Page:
High Mobility and HIV Prevalence Among Female Market Traders in East Africa in 2014

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Abstract

Background:

The contribution of women's mobility to the HIV/AIDS epidemic in Africa is poorly understood, despite women's high mobility and evidence that it is associated with higher-risk sexual behavior. We sought to measure levels of mobility, HIV prevalence, and related risk behaviors among female traders in Kisumu, Kenya.

Methods:

We used global positioning system mapping to develop a probability-based sample and recruited 305 female market traders for participation in a survey and voluntary HIV counseling and testing in 2014. We estimated HIV prevalence and fitted logistic regression models to measure associations between mobility, risk behaviors, and HIV infection.

Results:

HIV prevalence was 25.6% (95% confidence interval: 21.0 to 30.8); 11.5% had migrated (changed residence, over county, or national boundary) in the past year and 39.3% in the past 5 years. More than one-third (38.3%) spent nights away from main residence in the past month, with 11.4% spending more than a week away. Multiple partners were reported by 13.1% of women in the last year; 16% of married women reported a concurrent partnership. Mobility was not significantly associated with HIV prevalence, although recent short-term mobility was significantly correlated with higher numbers of sexual partners in the past year.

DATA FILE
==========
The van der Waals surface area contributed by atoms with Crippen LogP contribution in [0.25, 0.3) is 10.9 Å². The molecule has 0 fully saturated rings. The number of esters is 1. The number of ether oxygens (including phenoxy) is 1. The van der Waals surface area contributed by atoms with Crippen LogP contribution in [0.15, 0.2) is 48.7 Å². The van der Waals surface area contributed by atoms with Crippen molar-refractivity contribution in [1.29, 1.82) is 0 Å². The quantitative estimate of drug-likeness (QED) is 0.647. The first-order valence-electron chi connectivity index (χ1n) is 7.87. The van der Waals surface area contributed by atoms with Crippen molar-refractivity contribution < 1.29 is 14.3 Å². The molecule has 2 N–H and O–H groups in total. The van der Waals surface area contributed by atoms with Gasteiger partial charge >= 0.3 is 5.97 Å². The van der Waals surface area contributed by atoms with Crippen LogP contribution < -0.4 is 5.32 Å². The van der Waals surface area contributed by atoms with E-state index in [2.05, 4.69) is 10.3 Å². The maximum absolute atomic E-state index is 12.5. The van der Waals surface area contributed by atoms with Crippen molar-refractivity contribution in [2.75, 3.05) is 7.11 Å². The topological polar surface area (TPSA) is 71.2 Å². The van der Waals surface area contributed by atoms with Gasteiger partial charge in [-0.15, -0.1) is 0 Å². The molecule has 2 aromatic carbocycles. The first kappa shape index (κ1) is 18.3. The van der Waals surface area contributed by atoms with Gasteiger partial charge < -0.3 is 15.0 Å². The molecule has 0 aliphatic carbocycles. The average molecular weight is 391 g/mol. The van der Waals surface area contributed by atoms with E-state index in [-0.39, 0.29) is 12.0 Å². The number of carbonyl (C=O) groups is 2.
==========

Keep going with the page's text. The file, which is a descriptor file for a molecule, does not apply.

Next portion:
Conclusions:

Female market traders were highly mobile, and HIV prevalence among traders was higher than in the general population of women of reproductive age in Kisumu (15.3% in 2013), and Nyanza Province, Kenya (16.1% in 2012). High HIV prevalence and risk behavior among women in this study warrant accelerated attention to HIV prevention and care needs of mobile women, including market traders.

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